A recent U.N. survey of those who had left the country showed the majority wished to return — but with important caveats. With Russian troops still in Ukraine and Russian attacks still killing civilians, most said they remain concerned about their safety and the safety of family members no matter where they live in Ukraine. Sixty-five percent of respondents said they planned to stay put in other countries, resisting the urge to return as long as the war continues.
Only about 16 percent said they planned to go back, and many among them said they intended to visit only briefly — to see relatives or to help those left behind escape from Ukraine.
These concerns reflect the continuing toll of the war. As of early July, more than 5,000 civilians had been killed since the start of the war, according to figures from the Office of the United Nations High Commissioner for Human Rights — 343 among them were children. But that figure counts only “verifiable” deaths; the U.N. acknowledges that the actual number is almost certainly several times higher.
The fears are particularly profound for those who have fled the eastern regions now under sustained Russian attack. Take Donetsk, the site of several bloody Russian attacks in recent days: The region was home to some 1.7 million people on the eve of the invasion; according to reports citing a top local official, today only about 340,000 people — or just 20 percent of the population — remain.
The situation is utterly different in Kyiv, as several former refugees who have returned told Grid. Aspects of normal life have resumed, with cafes and restaurants open; nights spent in bunkers and bomb shelters are, for now, a thing of the past.
Still, the threat of war — or to be more precise, of a Russian missile — is ever present. That alone is enough to keep some refugees from coming home.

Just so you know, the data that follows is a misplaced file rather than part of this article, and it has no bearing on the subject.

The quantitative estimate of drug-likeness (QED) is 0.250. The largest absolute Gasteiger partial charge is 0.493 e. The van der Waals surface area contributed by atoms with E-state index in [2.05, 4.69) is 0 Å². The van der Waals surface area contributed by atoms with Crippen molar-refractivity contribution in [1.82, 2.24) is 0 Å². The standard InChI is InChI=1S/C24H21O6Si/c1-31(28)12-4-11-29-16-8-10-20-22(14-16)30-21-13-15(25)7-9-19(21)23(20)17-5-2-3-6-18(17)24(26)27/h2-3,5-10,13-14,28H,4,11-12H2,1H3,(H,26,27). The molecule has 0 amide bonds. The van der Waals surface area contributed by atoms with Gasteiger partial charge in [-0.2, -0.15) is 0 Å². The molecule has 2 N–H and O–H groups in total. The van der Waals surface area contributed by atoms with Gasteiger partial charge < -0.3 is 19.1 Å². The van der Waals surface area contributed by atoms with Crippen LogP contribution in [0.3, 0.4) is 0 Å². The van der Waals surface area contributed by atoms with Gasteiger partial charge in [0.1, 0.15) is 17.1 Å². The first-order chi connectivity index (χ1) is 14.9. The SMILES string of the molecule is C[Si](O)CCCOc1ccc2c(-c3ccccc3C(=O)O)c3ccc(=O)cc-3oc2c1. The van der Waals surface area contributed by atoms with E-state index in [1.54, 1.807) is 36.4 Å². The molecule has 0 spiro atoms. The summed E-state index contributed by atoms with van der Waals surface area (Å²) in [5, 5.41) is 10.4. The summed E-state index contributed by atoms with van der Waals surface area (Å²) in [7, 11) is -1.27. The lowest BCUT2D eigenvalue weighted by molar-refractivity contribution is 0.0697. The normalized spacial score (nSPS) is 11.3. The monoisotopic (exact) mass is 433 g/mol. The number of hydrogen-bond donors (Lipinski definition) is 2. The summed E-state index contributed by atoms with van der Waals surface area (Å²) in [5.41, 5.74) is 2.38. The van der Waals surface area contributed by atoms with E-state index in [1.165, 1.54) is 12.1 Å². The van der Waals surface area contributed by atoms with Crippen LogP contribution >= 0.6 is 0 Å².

Did they come back too soon?
Worries about safety weighed on the minds of Darya Kovalenko and her family long after they escaped to Germany in the early days of the war. A Kyiv-based public relations professional, Kovalenko left with her 12-year-old brother, her mother and a friend, ending up, soon after the outbreak of hostilities, in the German village of Oberrotweil.
“The local mayor immediately found temporary housing for our family,” she told Grid. “For three weeks, we stayed with a German woman named Katrin.”
Kovalenko echoed other refugees in remarking on the generous reception she and her family received. “In Europe, the war was not forgotten,” she said. People went out of their way to assist them in their new lives as refugees, she added.
But the “news from home was always on our minds. And although you are physically safe, your soul is there, with relatives who stay at home,” said Kovalenko.
That ultimately brought her back at the beginning of June, despite concerns of a renewed Russian assault beyond the eastern provinces. “The Germans thought we were crazy for even thinking about returning to Kyiv,” she said. “We tried to tell them that the city is now calmer. But it is also true that it might have been too soon. The city is calmer, but things still get tense.”
Pavlenko is also mindful of the risk, so much so that she has taken up self-defense training since she returned to Kyiv.
But above all, she is grateful to be back. “I hope I won’t have to flee the war ever again,” she said. “I would not wish that experience on anyone.”
Thanks to Alicia Benjamin for copy editing this article.